This may seem like a contradictory headline, and it is, in a democratic world where freedom is the pinnacle of social ideology. What I mean by this is, from a creative viewpoint, freedom doesn’t facilitate creativity. Restrictions, contraints, and limitations do. Limit yourself, your choices, and put yourself in a box, so you may think creatively to get out of said box. Without any restrictions in your work, there is no direction, and with no direction the work remains open, and with too much openness, there is too much pressure to do really great work. Which more than likely means, you may never start in the first place.
Austin Kleon – “Nothing is more paralyzing than the idea of limitless possibilities”.
Think about your medium, and what you work in, your current circumstances. Ask yourself, “How can I reduce my choices?”. you can try it anywhere and under any medium. You can create a piece of artwork everyday for a month, write a sonnet everyday, take a picture on your way home from your job, create a song with only one synth/drum rack. There is so much opportunity in any field to limit yourself, and create great work, based on restricted choices.
When you first start a project, define the constraints, write them down, define the box to put yourself in. This box generates the creativity. If you still think the project could go in multiple ways, then you haven’t limited enough.
If you don’t define constraints to a project, what can end up happening is, that there is so much possible directions to go, this increases the pressure to create excellent work, where you never begin the project, because the expectations are set to an insurmountable high.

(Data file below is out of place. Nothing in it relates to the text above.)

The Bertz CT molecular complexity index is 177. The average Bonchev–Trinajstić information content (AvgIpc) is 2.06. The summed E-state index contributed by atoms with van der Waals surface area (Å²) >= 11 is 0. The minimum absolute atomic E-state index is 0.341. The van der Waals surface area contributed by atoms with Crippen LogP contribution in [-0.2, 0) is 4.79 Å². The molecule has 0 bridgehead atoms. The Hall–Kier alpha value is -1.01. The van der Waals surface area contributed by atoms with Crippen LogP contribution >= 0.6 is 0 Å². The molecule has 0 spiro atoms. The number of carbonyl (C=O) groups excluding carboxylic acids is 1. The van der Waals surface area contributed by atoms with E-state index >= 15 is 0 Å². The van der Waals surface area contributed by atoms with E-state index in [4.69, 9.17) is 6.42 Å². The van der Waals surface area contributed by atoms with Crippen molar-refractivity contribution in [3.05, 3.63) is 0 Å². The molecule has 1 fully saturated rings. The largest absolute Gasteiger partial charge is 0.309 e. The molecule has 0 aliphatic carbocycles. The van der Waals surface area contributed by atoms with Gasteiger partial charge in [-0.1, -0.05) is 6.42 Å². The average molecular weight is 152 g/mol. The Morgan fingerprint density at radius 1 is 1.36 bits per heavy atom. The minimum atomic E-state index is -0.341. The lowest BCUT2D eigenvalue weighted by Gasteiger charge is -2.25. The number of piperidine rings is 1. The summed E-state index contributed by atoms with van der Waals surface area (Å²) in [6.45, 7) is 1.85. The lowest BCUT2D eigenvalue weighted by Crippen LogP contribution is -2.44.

Limitations give you a direction to go in, it gives you focus, people want to be told where to go and what to do and how to get there.Impose these restrictions upon yourself and you will find yourself being more innovative in your work and more able to solve the problem, because there is only one direction to go in.
Endless possibilities and a wide open creative plain also increases the chances that you never even begin in the first place, because of the fear of going in the wrong direction, you don’t want to waste your valuable time in a wrong pursuit, just like with finding and starting your passion.
Jack White – “Telling yourself you have all the time in the world, and the money in the world, all the colours in the palette, anything you want, this just kills creativity.
Limit your tools, limit your workspace, limit your time.
[…] Read it here. […]
[…] Like I mentioned in Post #6, setting time limits allows your to think creatively to solve a problem to a deadline, best practiced on your own personal work, limits inspire you to come up with a solution under pressure of a limited amount of time. Honing this skill can see you maximise your output and exercise critical thinking under pressure. Read more on setting limits for yourself here. […]
[…] Use a schedule and pencil-in the tasks that need to be completed first that make the greatest impact to your current work situation. Give it a set amount on time too, not just a time to start the task, but an estimate of when you are going to finish it too, like with a client project. Your own work needs deadlines too. This creates the constrains and limits procrastination if it’s something you need to do and it’s the most important thing on the schedule, then you are more compelled to show up and do it, instead of putting it off longer. limiting yourself creates freedom in your work and promotes productivity and creativity. (Contradiction? Think again.) […]